The Walking Miracle
It is hard to believe she is diagnosed with rare disease which leads to developmental delay and affected her mobility few years ago.
Watching such a lively little girl Olava keeps running and jumping at the field, it is hard to believe she is diagnosed with rare disease which leads to developmental delay and affected her mobility few years ago. Olava was referred to Po Leung Kuk Yuen Long Early Learning Centre in 2014. By the age of 3, Olava was still unable to stand and walk, she could neither smile due to oral-motor disorders. With the help of the caring and patient Centre staff, Olava received various trainings. The Centre’s physiotherapist targeted to strengthen her gross motor skills for the first year such as arranging balance practice on a wooden bench for her. After long-term effort, Olava made a progress from easily fall to successfully taking her first step after six months of schooling. Olava’s mother was amazed at the moment. Her worry about Olava would need to use wheelchair for the rest of her life was vanished at once from now on. Eventually, Olava could even dance on the stage, and was selected to deliver the speech on behalf of the graduates. The growth of Olava brought lots of mixed feelings to her mother. She sent the Centre staff a customized album to express her gratitude for the encouragement and support they encountered over past 4 years, and show her appreciation to the staff by turning Olava into an adorable girl with a happy and fulfilling childhood.
Happy Clown project
“It makes life more exciting when you make others happy.”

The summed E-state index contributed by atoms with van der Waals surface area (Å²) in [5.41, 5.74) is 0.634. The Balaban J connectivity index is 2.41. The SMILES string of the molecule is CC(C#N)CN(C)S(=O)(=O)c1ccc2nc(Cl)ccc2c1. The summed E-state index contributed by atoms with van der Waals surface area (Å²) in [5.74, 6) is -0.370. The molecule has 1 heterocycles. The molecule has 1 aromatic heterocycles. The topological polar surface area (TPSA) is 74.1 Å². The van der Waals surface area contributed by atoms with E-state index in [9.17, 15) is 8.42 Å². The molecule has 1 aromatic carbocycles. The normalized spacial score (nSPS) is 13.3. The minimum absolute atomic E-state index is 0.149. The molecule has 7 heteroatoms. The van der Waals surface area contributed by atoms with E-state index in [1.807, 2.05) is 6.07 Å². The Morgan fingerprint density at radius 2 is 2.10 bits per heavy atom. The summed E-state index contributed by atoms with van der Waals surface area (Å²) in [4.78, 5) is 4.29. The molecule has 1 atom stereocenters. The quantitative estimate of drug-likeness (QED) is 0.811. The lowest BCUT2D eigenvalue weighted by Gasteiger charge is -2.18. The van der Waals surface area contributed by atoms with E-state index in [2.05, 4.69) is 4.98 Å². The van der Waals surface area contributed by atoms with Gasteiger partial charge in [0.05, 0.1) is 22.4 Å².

Clown is the symbol of happiness. They hope to create smiles to people, which is also the wish of a clown - Choi Chun(蔡珍). Since joining the “Happy Clown Team” formed by members from the 8 elderly centres under Po Leung Kuk last year, the life of the 63-year-old lady has been full of laughter. 5 years ago, Choi Chun’s husband became immobile after a sudden stroke. He could hardly get out of the house and Choi Chun needed to stay home most of the time to look after the patient. A turning point came when Choi Chun was introduced to the Happy Clown project at the Po Leung Kuk Elderly Centre. She joined the team as volunteer clown and discovered her passion in “plate spinning”. Her husband noticed all the hard work she put into every practice. He fully supported her path to volunteering and let her pursue her interest. Choi Chun said, “Although he never speaks out, he always supports me by his action.” It is proven by her husband’s full attendance whenever Choi Chun has performance. The transformation of the other half surprised Choi Chun. Her husband became more willing to go out of doors and more outgoing. Sometimes, Choi Chun brought along her husband to the clown trainings. After several visits, he started to get familiar with others. They also went to visit singleton elderly together. Experiencing all these changes and seeing the big grin spreads across his face again made Choi Chun eventually feel like lifting a burden off her shoulders. As a Happy Clown, Choi Chun took part in the flash mobs at the shopping malls among different districts in Hong Kong, as well as the performances invited by the community centres, primary and secondary schools. Spreading the happiness to other seniors and children on stage has brought Choi Chun with enormous satisfaction. Happy Clown has made her life more colorful.